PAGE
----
It’s been a year since George Osborne introduced a major U-turn on disability benefit cuts. A decision in British politics which affected hundreds of thousands of disabled people all at once and for the worse.
The former Chancellor of the Exchequer, responsible for all economic and financial matters, made changes to Personal Independent Payment (PIP) by reducing the number of points given to people who need help with tasks such as washing themselves, clothing themselves and going to the toilet unaided, resulting in lower or no payments.
The changes to the benefits system are expected to remove 600,000 disabled people over the next five years. It has already affected 200,000 claimants by having their benefits cut or stopped, with 14,000 of those had their mobility car taken away between January and March this year.
[bctt tweet=”Despite cuts, the govt. is willing to take more away from those in need. ” username=”wearethetempest”]
However, Theresa May refuses to rule out further disability benefit cuts. The prime minister was asked about cuts to support by The Independent at a campaign at Mansfield, but she avoided giving a direct answer.
“We have changed the way that disability benefits have been paid and I know there are some issues that people continue to raise about assessments that are made on those payments. But we will continue to be moving to a system that ensures we are supporting those most in need,” she said.
Despite the detrimental impact of the recent cuts, the government is still willing to take more away from people with physical, intellectual, or mental disabilities. They haven’t offered a solution to the issues about assessments which have affected the most vulnerable in society, and who are in need of support.
But how much more can they take from those who have nothing left to give?
I started receiving Disability Living Allowance (DLA) around 15 years ago. It was shortly after my bone marrow transplant when I was in and out of the hospital because of health issues related to my condition.
The tax-free benefit included a financial sum every week and a mobility car to take me to and from hospital appointments which made things easier. It was later used to help me to adapt to a ‘normal’ lifestyle. Lowered light switches and work benches. Step stools and footrests.
But the last thing people think of when they look at me or someone with my condition is the pain. I wake up every day in pain, whether it is my back or my legs from walking too far the day before. It is a niggling reminder of my disability.
[bctt tweet=”How much more can the govt take from those who have nothing left to give?” username=”wearethetempest”]
As I grew older, I started to experience more pain than usual which began to have an impact on my studies. Without the safety net of being at home and being able to have someone drive me to and from university, I considered two options – either take time out of university or use taxis whenever I could.
I chose the latter.
The cost of taking taxis was covered by the mobility benefit I received as part of my disability package. I had nothing to worry about until recently when I was summoned to an assessment under the new benefits system PIP.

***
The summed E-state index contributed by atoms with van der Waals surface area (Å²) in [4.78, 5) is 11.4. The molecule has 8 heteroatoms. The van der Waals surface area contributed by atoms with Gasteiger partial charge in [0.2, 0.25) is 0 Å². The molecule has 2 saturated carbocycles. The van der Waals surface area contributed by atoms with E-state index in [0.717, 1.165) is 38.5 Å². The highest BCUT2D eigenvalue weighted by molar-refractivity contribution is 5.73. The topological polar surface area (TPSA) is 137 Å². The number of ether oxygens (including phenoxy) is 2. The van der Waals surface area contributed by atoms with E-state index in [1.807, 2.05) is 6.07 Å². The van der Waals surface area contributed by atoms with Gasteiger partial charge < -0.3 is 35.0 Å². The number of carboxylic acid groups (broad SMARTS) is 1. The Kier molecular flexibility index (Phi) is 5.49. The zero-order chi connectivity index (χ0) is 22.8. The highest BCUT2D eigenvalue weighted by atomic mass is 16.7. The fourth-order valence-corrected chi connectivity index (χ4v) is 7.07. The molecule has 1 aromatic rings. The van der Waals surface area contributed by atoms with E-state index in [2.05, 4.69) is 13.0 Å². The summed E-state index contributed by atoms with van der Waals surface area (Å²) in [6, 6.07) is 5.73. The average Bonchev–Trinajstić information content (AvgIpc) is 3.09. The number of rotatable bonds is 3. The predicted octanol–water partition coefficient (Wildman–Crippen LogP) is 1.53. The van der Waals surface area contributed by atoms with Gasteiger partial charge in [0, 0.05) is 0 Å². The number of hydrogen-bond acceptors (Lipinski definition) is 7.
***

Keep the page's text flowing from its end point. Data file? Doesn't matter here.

And I was rejected.
[bctt tweet=”I was humiliated as I was forced to prove my disability ” username=”wearethetempest”]
The assessment consisted of two parts, questions about daily living and mobility and a physical examination. The assessor behind the desk in the room, which was held at a local gym and health center, asked questions about my activities. Can I dress? Does someone help me cook my meals?
Some of the questions did not relate to me or my condition. However, I was certain when it came to mobility. I told the assessor that I use taxis daily because I can’t bear to walk to the bus stop which is down the street from where I live.
She asked me to sit in the chair opposite her and squeeze her fingers as hard as I could. As a mother does to test her newborn baby’s reflexes. My immediate response after I left was to cry. I was embarrassed and humiliated as I was subjected to a so-called exercise to determine my disability. Something I have lived with since birth.
A few weeks after the assessment, I received a phone call from my mother. I sensed something was wrong by the tone of her voice. That was when she told me I hadn’t been awarded the mobility benefit under PIP.
[bctt tweet=”Not only had my mobility benefit been stopped, my independence had been criticized.” username=”wearethetempest”]
They had determined I didn’t need help based on the descriptors provided by the assessor. The assessor noted, “You can stand and then move more than 50 meters but not more than 200 meters either aided or unaided.”
Did they listen when I expressed my concern that I may be in a wheelchair in the next five years? The factor of whether I am in pain when I stand or move was not considered.
I felt numb. Not only had my mobility benefit been stopped, but my independence had been criticized. Something I am proud of because I’ve managed to adapt to the world not made for me without asking for special treatment or equipment.
The cuts to disability benefits have not helped disabled people find work but forced them into further poverty. It is undoubtedly a targeted attack on disabled people, a minority which the government perceives to be the weakest and therefore the easiest to inflict cuts onto.
It seems like the cuts are only the beginning of a bigger problem. What that is, I don’t know, but disabled people are living in fear.
But it needs to stop right now.